How to Conduct a Personal SWOT Analysis?
In the contemporary world, a majority of the companies use the process of SWOT analysis to do a self-assessment, judge their competitors and create strategies for their business. However, the SWOT analysis process is not merely for companies. It is highly beneficial for job seekers as well as employees looking to advance in their career.
Let’s say that after performing well for a year, you want to get promoted to manager. . In this case, you can conduct a personal SWOT analysis to develop a better understanding of yourself, your career aspirations, strengths and weaknesses of your competitors and your company’s policies.
SWOT analysis stands for:
- S= Strengths (internal)
- W= Weaknesses (internal)
- O= Opportunities (external)
- T= Threats (external)
By carrying out a stepwise process of SWOT analysis, you can identify your internal abilities and vulnerabilities as well as any potential risks and opportunities that you anticipate externally. The best approach to successfully completing the SWOT analysis is to objectively look at your career as a business and yourself as a product in a high competition market.
In order to understand your strengths, you need to see yourself as a high demand product in the market. What are the benefits that you can offer as an employee to your prospective employer or what additional skills do you possess that can benefit the organisation if you are given a senior role to play. You need to identify personal strengths that can set you apart from others during the selection process. For instance, you might have a demonstrated rapport with your clients and an in-depth understanding of the work processes or you might come across as a potential hire that has the skills to deliver the desired performance.
A good SWOT analysis needs a thorough and honest evaluation of your weaknesses. For instance, your poor time management skills, tendency to take leaves or reluctance in delegation of authority could go against you for a leadership role.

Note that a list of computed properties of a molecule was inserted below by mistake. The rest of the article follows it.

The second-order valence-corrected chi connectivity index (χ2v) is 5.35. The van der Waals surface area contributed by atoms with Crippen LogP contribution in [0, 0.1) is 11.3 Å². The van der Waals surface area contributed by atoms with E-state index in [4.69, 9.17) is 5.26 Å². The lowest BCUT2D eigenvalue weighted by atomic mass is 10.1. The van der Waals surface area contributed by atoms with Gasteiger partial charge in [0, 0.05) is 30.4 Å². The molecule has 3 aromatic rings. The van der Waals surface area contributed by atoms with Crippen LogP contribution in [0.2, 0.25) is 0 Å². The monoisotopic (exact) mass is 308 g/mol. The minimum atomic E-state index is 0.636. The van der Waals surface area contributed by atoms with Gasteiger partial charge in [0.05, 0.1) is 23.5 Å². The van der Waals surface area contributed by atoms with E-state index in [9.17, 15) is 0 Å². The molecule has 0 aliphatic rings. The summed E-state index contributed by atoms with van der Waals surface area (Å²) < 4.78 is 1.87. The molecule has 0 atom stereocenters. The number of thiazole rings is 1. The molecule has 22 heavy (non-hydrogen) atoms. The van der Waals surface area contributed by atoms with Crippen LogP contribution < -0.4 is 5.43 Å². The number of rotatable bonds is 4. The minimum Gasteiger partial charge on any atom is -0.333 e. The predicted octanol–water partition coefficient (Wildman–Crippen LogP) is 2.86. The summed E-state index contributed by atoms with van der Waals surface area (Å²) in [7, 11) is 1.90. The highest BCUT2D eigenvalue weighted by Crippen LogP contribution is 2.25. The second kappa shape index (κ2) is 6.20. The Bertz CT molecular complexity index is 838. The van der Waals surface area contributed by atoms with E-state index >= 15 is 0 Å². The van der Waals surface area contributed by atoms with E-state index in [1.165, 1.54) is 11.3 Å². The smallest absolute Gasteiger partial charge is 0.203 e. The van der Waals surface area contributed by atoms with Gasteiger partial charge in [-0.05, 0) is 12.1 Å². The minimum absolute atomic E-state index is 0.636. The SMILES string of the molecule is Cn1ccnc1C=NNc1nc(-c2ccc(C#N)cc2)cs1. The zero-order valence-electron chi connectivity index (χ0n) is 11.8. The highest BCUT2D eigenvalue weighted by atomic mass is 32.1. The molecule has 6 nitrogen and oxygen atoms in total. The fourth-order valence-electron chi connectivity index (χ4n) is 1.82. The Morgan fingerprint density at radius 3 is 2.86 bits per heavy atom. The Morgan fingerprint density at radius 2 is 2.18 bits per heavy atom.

Opportunities & Threats
The opportunities and threats analysis requires an understanding of the people and challenges in your path and what advantages you have over them or they have over you. For instance:
Threat: Other candidates have better academic and professional credentials
Opportunity: You know a language that can help in dealing with the company’s foreign clients that others don’t
Threat: A colleague of yours has previously temporarily held a managerial role and is good at managing teams
Opportunity: You play by the rule book of the organisation and have delivered better sales numbers than others in the race for a promotion
How To Conduct SWOT Analysis There are certain things that you need to keep in mind while undertaking a SWOT analysis:
- Pick a quiet location that helps you concentrate
- Work on a relaxed and positive mindset
- Document your thoughts by writing them in a notebook or on your computer
- Don’t be over-critical while trying to identify your weaknesses. Remember, a positive mindset is essential
- There are never any wrong answers in this process
Once you are through with the exercise, it is a great idea to seek the advice of people who understand you well and are likely to give honest feedback. Whether they see your strengths and weaknesses the same way or do they have anything to add. Sometimes others notice things that you fail to identify—that’s why their perspective is likely to enhance the outcome of your SWOT analysis. Go ahead and make the most of the opportunity!
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